by Fr Jacob Bottom
Faith has a bad rap these days; even in Christian circles. Faith healings, or the lack thereof and phrases like, “Just have faith,” have narrowed our understanding of the word into some small cattle corral of meaning, where it sits scared and unsure of the future. Faith, to many modern hearers, simply means to believe without thoughtfulness or nuance; to hold a blind conviction about biblical propositions. The leap of faith is the only way to defeat doubt.
Seen in this way, and during a time when doubt is so culturally prevalent, faith can seem unsophisticated, dogmatic, and dangerous.
Mumford & Sons captures the sexiness of cultural doubt (uncertain faith) in their song “Believe.” Whether about a girl or God, or both, the repeating mantra is, “I don’t even know if I believe…your world’s not all it seems.” As if to say, the view of the world presented to the songwriter was not sufficient to take in all the complexities with which experience had constantly bombarded him.
Yet faith ≠ simplistic, unsophisticated thinking. If Dante had any true grasp of reality as a poet, the virtuous pagans in Limbo suggest that natural intellectual operation is, in fact, the lacking faculty, not faith. Virgil explains to Dante the pilgrim, “That these [the virtuous pagans] of sin were blameless; and if aught they merited, it profits not, since baptism was not theirs, the portal to thy faith.”
The virtuous pagans had achieved, to full measure, everything that the faculty of the mind could offer. Yet they failed to understand that all thought, all rationale, led to and was completed by faith, i.e. Faith in the things God had revealed about Himself. Living a virtuous life is not an end of itself but simply a means to the end of knowing God more.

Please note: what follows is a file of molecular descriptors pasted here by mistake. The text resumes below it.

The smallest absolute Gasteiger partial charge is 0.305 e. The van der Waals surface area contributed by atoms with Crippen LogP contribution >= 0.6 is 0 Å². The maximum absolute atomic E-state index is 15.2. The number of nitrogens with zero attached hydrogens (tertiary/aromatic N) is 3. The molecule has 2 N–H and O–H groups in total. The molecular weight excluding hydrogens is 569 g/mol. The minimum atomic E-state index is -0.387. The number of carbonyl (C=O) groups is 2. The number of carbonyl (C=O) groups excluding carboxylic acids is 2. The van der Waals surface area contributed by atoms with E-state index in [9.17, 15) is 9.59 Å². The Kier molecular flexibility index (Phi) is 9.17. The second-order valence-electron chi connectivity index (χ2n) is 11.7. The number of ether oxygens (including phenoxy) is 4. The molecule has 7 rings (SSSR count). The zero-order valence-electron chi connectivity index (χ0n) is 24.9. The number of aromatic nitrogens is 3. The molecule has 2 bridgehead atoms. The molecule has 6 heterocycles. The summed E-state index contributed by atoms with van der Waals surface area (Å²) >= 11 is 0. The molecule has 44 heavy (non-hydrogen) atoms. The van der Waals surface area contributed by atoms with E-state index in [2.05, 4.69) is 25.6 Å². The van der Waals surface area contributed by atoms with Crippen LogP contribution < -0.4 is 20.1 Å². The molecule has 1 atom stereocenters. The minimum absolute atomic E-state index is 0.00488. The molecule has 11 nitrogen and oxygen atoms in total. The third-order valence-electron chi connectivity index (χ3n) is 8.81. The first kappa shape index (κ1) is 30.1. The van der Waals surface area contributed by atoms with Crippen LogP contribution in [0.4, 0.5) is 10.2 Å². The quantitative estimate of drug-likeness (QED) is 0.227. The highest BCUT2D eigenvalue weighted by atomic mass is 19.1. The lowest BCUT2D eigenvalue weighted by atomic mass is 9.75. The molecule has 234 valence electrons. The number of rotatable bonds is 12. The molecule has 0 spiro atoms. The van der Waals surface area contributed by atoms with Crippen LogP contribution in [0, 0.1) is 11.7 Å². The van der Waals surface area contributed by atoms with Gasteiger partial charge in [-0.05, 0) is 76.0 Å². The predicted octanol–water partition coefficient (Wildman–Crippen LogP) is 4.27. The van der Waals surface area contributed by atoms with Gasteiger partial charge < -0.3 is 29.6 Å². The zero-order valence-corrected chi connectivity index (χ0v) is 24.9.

F.P. Harton, at the beginning of his chapter on the theological virtue of faith, states, “It is important to realize at the outset that faith is a spiritual virtue, not a natural intellectual operation; therefore, it does not oppose the rational processes of the mind, but completes them.
A Brief Distinction
As faith should provide clarity in uncertainty, so too we must strive for clarity in our thinking. Apart from the meaning mentioned above, the word faith can mean two other things, both of which are interrelated and therefore I wish to speak of both.
- Faith can mean the content of Christian doctrine; this meaning usually signified by the ever-helpful definite article, as in “the Faith.”
- It can also mean the faculty of the soul; a gift infused into the Christian’s substance by the Holy Spirit. This use of “faith” is also known as a Theological Virtue.
Harton again brings conciseness and insight stating,
In the spiritual sphere, the knowledge of God is an intuition granted to the soul through [the Theological Virtue of] Faith…Faith is indeed far more than mere knowing, either rational or intuitive; it is the virtue by which we are united to God…In purely human relationships we have faith in a person whom we believe to be true, honourable and of sound judgment, and because we thus believe in her we have faith in what she says and accept her word with our intelligence even though we may have no means of proving the truth of her words for ourselves; indeed, if we have a real faith in her we should not desire to prove her words at all. The same is true of faith in God. The essential part of faith is a spiritual movement towards God, not, as many think, an unaccountable disposition to believe certain, mostly indemonstrable statements.
Do not doubt, therefore, but grow in faith. To grow in faith is to grow in the Spirit. Faith is not a staunch certainty but a habit of trust. It is seeing His faithfulness and believing what He says, both about Himself and about the condition of the world. Faith is a supernatural movement towards God by the power of God Himself.
The evil one is cunning indeed, to shape an entire culture that views faith as the enemy and doubt as the desirable trait. May the mantra, “I don’t even know if I believe” change to “Lord, I believe, help me in my unbelief!”